“Workers of the world unite!”
The famous slogan (above) appears in the 1848 Communist Manifesto written by Karl Marx and Freidrich Engels. In it they explained that the material interests of working people are essentially the same in all capitalist countries.
The need for socialist international organisation flows from the way capitalism has established the world market; ‘globalisation’ is just a modern term for this process. It is this economic interdependence of countries that is reflected in the ‘globalisation’ of the economic crisis that capitalism is now going through.
Socialism will ultimately have to be international too, with co-operation on a global scale for the benefit of all rather than the profits of multinational companies and imperialism.
The Communist Manifesto was written in a period of revolution in Europe. However these revolutions, which ushered in the rule of capitalism, resulted in defeat for workers, and revealed the need for independent workers’ organisation.
Between 1848 and 1864 there was a period of huge capitalist development and hence the size and influence of the working class. Before the setting up of the First International there were an increasing number of workers’ struggles across Europe.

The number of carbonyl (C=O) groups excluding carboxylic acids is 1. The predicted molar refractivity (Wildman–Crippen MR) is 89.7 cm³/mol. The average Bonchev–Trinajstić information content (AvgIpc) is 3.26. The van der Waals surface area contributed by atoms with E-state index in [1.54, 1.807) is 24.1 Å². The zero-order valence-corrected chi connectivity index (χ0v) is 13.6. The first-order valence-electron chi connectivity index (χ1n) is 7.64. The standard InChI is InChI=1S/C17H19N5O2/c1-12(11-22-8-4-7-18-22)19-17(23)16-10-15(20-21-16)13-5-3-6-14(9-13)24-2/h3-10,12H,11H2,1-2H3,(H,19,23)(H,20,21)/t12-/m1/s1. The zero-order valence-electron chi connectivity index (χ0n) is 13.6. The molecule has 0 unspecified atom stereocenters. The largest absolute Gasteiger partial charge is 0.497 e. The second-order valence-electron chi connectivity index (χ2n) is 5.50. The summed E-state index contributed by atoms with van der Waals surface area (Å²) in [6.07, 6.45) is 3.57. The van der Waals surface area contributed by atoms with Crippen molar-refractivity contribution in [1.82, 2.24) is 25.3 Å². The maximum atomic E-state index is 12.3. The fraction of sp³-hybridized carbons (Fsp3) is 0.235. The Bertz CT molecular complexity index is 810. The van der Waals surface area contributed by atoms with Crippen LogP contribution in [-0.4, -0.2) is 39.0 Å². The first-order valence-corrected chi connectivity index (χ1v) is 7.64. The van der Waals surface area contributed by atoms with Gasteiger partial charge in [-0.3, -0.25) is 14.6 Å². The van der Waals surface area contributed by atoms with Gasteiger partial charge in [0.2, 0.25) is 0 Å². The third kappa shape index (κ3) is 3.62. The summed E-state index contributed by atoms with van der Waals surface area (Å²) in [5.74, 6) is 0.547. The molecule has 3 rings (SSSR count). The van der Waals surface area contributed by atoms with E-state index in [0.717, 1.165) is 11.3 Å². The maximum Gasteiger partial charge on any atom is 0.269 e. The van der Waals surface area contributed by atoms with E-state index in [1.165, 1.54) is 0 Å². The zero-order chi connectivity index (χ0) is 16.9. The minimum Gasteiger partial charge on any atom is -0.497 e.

The International Working Men’s Association (IWMA) was set up in 1864 in London. It was short-lived, but important in laying the basis for later developments. It brought together a wide range of different political views including British trade unionists, various European socialists and radicals.
Marx and Engels did not initiate the organisation, but they rapidly played a key role. The International played a practical role in building workers’ solidarity. Marx explained: “It was not the International that threw workers into strikes, but on the contrary, it was the strikes that threw workers into the International”.
Political debate between different political trends in the International continued. Despite this, during a period of rising class struggle, the organisation held together. However, in 1868 the Russian anarchist Bakunin joined, beginning a major struggle with Marx within the International.
The key turning point was the ‘Paris Commune’ of 1871 – an heroic workers’ uprising, arising out of the Franco-Prussian war. It lasted only three months before being crushed, but was rich in lessons for future struggle.